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AuthorTorenvlied, Renรฉ. author
TitlePolitical Decisions and Agency Performance [electronic resource] / by Renรฉ Torenvlied
ImprintDordrecht : Springer Netherlands : Imprint: Springer, 2000
Connect tohttp://dx.doi.org/10.1007/978-94-011-4285-4
Descript XVII, 292 p. online resource

SUMMARY

All over the world, many people who live in urban areas find themselves in an arduous social situation. In the third world, people in overcrowded metropolitan areas have a problem in maintaining even the slightest standards of living. But also richer parts of the world, the United States, Europe and the far-East, show growing social inequalities in their cities. And social problems are not confined to the large metropolitan areas: impoverishment, long-term unemployment, social isolation, and the dependency on welfare programs pops up in medium-sized cities and even in smaller communities. At the same time, these cities are confronted with a growing bureaucratic conglomerate which is increasingly inapt to fight social degeneration. The catastrophe seems to be total: how to deal at once with declining social conditions and bureaucratic inadequacy? Two American authors, Osborne and Plastrik (1997), claim to have found the answer: just banish bureaucracy. The liberating accomplishments of the free market will elevate ordinary citizens and force lazy, incompetent bureaucrats to do their work properly. If they succeed, they survive. Otherwise, these agencies will vanish. They illustrate their arguments with the American city of 'Uphill Battle' which stopped its decline by reinventing government. Strict performance measures, allotting financial controls and incentives to the citizens, and improving accountability have saved the city. We should, however, be very careful in taking such measures so far that they banish bureaucracy. It is far from obvious that simply banishing bureaucracy indeed will help people in poor social situations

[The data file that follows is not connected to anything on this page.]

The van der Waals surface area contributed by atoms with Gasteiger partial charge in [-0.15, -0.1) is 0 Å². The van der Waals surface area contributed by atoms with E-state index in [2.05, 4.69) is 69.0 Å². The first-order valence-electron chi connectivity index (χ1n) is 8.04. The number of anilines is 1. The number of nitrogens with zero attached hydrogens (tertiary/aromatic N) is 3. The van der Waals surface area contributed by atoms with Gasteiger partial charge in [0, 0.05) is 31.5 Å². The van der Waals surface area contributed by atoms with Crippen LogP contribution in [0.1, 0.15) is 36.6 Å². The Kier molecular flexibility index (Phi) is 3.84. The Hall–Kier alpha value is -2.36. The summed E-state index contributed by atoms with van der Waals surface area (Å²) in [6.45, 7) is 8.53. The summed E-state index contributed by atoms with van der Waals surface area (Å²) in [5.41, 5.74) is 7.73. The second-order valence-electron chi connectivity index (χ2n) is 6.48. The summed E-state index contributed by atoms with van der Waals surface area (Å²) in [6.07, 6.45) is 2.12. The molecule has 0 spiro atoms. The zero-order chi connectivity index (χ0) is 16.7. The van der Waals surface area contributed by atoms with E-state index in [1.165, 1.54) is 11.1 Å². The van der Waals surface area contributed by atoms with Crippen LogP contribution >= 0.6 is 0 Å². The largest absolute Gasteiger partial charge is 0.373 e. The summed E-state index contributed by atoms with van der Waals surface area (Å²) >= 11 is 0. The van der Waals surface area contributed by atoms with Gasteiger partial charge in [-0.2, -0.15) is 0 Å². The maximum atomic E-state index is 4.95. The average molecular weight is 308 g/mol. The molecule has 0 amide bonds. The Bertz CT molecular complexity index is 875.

CONTENT

1. the Paradox of Compliance -- 1.1. A Paradoxical Finding -- 1.2. Policy Analysis by โ{128}{156}Modeling Throughโ{128}{157} -- 1.3. Research Object: Social Renewal -- 1.4. Plan of the Book -- 2. Implementers Constrained? -- 2.1. Neo-Classical Models of the Bureaucracy -- 2.2. Substantial Preferences of Agencies -- 2.3. Neo-Institutional Models of the Bureaucracy -- 2.4. Political Conflict Models -- 3. Overarching Model of Policy Implementation -- 3.1. Introduction -- 3.2. The Basis of the Model: Policy Issues -- 3.3. Collective Decisions and Individual Preferences -- 3.4. Foundations of a Simple Model of Implementation -- 3.5. Model Elaboration: Effects of Political Conflict -- 3.6. Variations in Political Opportunism and Control -- 3.7. Model Comparison and Testing -- 4. Testing Simple Models in Complex Settings -- 4.1. Introduction -- 4.2. Research Design -- 4.3. Selection: Justification and Procedure -- 4.4. Research Using Key Informants -- 4.5. Operationalization and Measurement of the Variables -- 5. Social Renewal: Interests and Implementation -- 5.1. Social Renewal in Three Local Authorities -- 5.2. Social Renewal in Weststellingwerf -- 5.3. Restructuring Social-Cultural Work in Groningen -- 5.4. Neighborhood Oriented Work in Arnhem -- 5.5. Conclusion -- 6. Towards an Integrated Prediction Model -- 6.1. Introduction -- 6.2. Testing the Mixed Model -- 6.3. Testing the Models with Political Conflict -- 6.4. An Integrated Prognostic Model -- 6.5. Conclusion -- 7. Where Politics Makes Sense -- 7.1. Nothing is Sacred -- 7.2. Room for Maneuver or Political Control -- 7.3. Deviating by Consent? -- 7.4. Predicting Policy Performances -- 7.5. Donโ{128}{153}t Bash Bureaucracy -- Appendices -- Appendix 1. Mathematical Appendix -- 1. Derivation of the simple implementation model -- 2. Mathematical representation of the tolerance interval -- 3. Glossary of notations and terms -- Appendix 2. Overview of Selected Policy Issues -- Appendix 3. Actors Involved and Characteristics -- Appendix 4. Overview of Selected Policy Performances -- Appendix 5. Policy Documents and Dutch Reports -- References


Political science Economic policy Sociology Political Science and International Relations Political Science Economic Policy Sociology general



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